War of 1812
Amanda Foreman wrote a decidedly British/Canadian version of the War of 1812. In the battle on September 11, 1814, that she briefly mentions, the British invaded from Quebec by both land and water—and were soundly defeated by outnumbered American troops. We’ve been celebrating the Battle of Plattsburgh ever since.
Clyde M. Rabideau
Plattsburgh, new York
In a caption on page 99, we misstated the location of the Dreamland Motel. It is in Sylvania, Georgia.
On page 38 we ascribed a painting of the burning of Washington to an unknown artist. In fact, the artist is Joseph Boggs Beale.
Speaking for Noc the Whale
Seeing the august name Smithsonian, one expects real science. “Voice From the Deep” (June), by Charles Siebert, a famous and talented writer, scarcely nods to it. For my part in this article I apologize to my friends and co-workers who trained and cared for Noc and the other white whales. We had published our science and should have let it stand. I did not realize that Mr. Siebert would call on anti-captivity activists to psychoanalyze our whale without any firsthand knowledge. He suggests “all we have left now of Noc is his human voice.” In fact, we recorded the speech-like behavior and published the analysis along with 18 peer-reviewed scientific publications, several technical reports and one PhD dissertation. These publications have been cited more than 600 times, often by scientists working to conserve whales in the wild. We also have Noc’s DNA. Not many whales leave such a substantial legacy. I was principal investigator for research that grew from it, but, in contrast to what Mr. Siebert reported, I never said I was in charge or that the Navy’s Cold Ops was “top secret.” Arctic natives kill several hundred white whales each year on traditional hunts. Hunters spared the lives of six whales for the Cold Ops program. We learned a great deal from these whales. Now, with faster computers and modern sensors, scientists are developing windows on the animal mind that might clarify the “linguistic divide.” Perhaps hunters could spare a few more whales to allow such studies, which might also be important for conservation of the species.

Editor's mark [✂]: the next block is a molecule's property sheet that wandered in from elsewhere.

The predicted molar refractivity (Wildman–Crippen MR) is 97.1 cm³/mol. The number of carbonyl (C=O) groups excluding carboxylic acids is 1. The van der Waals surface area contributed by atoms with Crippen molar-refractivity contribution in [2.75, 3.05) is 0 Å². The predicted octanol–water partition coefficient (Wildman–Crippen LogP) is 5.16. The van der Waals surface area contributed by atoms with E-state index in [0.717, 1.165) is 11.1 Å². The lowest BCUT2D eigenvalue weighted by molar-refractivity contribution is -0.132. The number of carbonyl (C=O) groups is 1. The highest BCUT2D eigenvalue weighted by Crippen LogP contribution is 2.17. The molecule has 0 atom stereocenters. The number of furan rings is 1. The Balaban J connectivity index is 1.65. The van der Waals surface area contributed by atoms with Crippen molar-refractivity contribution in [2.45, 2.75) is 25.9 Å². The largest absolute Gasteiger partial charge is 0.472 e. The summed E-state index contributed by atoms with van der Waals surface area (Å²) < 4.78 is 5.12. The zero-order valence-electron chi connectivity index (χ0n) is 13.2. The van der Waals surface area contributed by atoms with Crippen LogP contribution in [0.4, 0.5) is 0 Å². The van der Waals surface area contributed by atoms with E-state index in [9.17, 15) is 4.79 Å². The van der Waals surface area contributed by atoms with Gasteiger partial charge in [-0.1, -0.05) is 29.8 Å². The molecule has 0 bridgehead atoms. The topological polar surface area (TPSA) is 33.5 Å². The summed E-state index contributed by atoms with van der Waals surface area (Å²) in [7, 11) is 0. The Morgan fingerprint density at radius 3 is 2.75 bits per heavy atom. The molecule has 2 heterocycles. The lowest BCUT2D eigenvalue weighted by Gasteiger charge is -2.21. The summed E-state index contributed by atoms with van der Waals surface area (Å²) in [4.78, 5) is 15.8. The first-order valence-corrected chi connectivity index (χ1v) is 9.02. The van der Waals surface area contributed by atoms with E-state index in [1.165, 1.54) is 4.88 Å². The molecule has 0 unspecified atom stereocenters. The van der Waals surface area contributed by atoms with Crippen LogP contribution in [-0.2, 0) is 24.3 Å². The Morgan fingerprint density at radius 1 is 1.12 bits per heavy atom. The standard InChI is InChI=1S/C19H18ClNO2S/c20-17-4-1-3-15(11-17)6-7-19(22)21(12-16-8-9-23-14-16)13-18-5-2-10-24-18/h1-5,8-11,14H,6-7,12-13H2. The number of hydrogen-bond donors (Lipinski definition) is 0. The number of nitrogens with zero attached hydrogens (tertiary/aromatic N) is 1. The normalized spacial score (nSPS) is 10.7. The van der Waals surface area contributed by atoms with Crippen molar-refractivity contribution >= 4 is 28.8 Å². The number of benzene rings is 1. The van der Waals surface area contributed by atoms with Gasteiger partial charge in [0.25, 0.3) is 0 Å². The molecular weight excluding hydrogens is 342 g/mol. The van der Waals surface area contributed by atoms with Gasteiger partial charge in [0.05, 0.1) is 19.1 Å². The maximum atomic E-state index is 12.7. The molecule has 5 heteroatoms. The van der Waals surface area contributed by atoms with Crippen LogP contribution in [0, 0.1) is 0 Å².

Sam H. Ridgway
President of the National Marine Mammal Foundation
The author responds:
My story portrayed the life of an intriguing whale named Noc, who died in 1999 and even when alive was not able to speak intelligibly on his own behalf. Thus I had only the testimony and scientific studies of Dr. Ridgway and others who knew and worked firsthand with Noc. I would never presume to “psychoanalyze” anyone, no less a whale. I am free, however, to speculate on what could have been behind Noc’s extraordinary feats of mimicry, so long as my theories are based on evidence—much of which was provided by Dr. Ridgway and other scientists I cited. No one would question the validity of the scientific research done by the “anti-captivity activists” I spoke with. The ethics of captivity aside, the behavior of intelligent nonhumans such as Noc the whale naturally invite us to wonder. Science now allows us to wonder and speculate in ways we never could before.